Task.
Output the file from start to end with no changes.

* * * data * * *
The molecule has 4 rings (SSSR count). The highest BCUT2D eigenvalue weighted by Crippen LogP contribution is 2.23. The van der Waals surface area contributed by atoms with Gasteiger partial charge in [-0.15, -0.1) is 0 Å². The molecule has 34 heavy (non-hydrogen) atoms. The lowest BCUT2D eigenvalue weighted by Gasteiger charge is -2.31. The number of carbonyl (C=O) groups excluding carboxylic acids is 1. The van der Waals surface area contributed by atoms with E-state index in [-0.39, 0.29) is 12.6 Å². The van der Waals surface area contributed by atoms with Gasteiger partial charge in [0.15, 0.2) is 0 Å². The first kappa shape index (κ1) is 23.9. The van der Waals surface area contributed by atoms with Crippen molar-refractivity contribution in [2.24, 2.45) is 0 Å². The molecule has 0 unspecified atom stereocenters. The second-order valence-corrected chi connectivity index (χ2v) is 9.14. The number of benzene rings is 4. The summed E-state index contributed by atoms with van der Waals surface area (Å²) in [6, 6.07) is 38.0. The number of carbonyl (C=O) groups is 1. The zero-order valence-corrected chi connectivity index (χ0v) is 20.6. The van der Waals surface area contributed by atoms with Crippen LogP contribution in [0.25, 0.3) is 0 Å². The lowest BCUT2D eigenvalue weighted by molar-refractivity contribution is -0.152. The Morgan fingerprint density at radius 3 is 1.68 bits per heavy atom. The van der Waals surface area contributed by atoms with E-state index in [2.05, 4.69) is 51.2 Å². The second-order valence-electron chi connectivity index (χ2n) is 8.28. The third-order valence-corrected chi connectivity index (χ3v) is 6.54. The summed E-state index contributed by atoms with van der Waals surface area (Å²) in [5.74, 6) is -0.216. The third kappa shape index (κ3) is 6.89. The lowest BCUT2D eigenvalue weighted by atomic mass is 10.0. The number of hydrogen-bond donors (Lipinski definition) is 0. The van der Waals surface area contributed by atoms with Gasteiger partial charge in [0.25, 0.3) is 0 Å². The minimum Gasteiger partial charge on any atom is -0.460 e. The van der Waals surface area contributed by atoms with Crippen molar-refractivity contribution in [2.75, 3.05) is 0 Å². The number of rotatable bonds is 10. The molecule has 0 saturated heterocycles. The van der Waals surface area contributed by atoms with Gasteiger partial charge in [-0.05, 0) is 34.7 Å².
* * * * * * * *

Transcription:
The molecule has 4 rings (SSSR count). The highest BCUT2D eigenvalue weighted by Crippen LogP contribution is 2.23. The van der Waals surface area contributed by atoms with Gasteiger partial charge in [-0.15, -0.1) is 0 Å². The molecule has 34 heavy (non-hydrogen) atoms. The lowest BCUT2D eigenvalue weighted by Gasteiger charge is -2.31. The number of carbonyl (C=O) groups excluding carboxylic acids is 1. The van der Waals surface area contributed by atoms with E-state index in [-0.39, 0.29) is 12.6 Å². The van der Waals surface area contributed by atoms with Gasteiger partial charge in [0.15, 0.2) is 0 Å². The first kappa shape index (κ1) is 23.9. The van der Waals surface area contributed by atoms with Crippen molar-refractivity contribution in [2.24, 2.45) is 0 Å². The molecule has 0 unspecified atom stereocenters. The second-order valence-corrected chi connectivity index (χ2v) is 9.14. The number of benzene rings is 4. The summed E-state index contributed by atoms with van der Waals surface area (Å²) in [6, 6.07) is 38.0. The number of carbonyl (C=O) groups is 1. The zero-order valence-corrected chi connectivity index (χ0v) is 20.6. The van der Waals surface area contributed by atoms with Crippen LogP contribution in [0.25, 0.3) is 0 Å². The lowest BCUT2D eigenvalue weighted by molar-refractivity contribution is -0.152. The Morgan fingerprint density at radius 3 is 1.68 bits per heavy atom. The van der Waals surface area contributed by atoms with E-state index in [2.05, 4.69) is 51.2 Å². The second-order valence-electron chi connectivity index (χ2n) is 8.28. The third-order valence-corrected chi connectivity index (χ3v) is 6.54. The summed E-state index contributed by atoms with van der Waals surface area (Å²) in [5.74, 6) is -0.216. The third kappa shape index (κ3) is 6.89. The lowest BCUT2D eigenvalue weighted by atomic mass is 10.0. The number of hydrogen-bond donors (Lipinski definition) is 0. The van der Waals surface area contributed by atoms with Gasteiger partial charge in [0.25, 0.3) is 0 Å². The minimum Gasteiger partial charge on any atom is -0.460 e. The van der Waals surface area contributed by atoms with Crippen molar-refractivity contribution in [2.75, 3.05) is 0 Å². The number of rotatable bonds is 10. The molecule has 0 saturated heterocycles. The van der Waals surface area contributed by atoms with Gasteiger partial charge in [-0.05, 0) is 34.7 Å².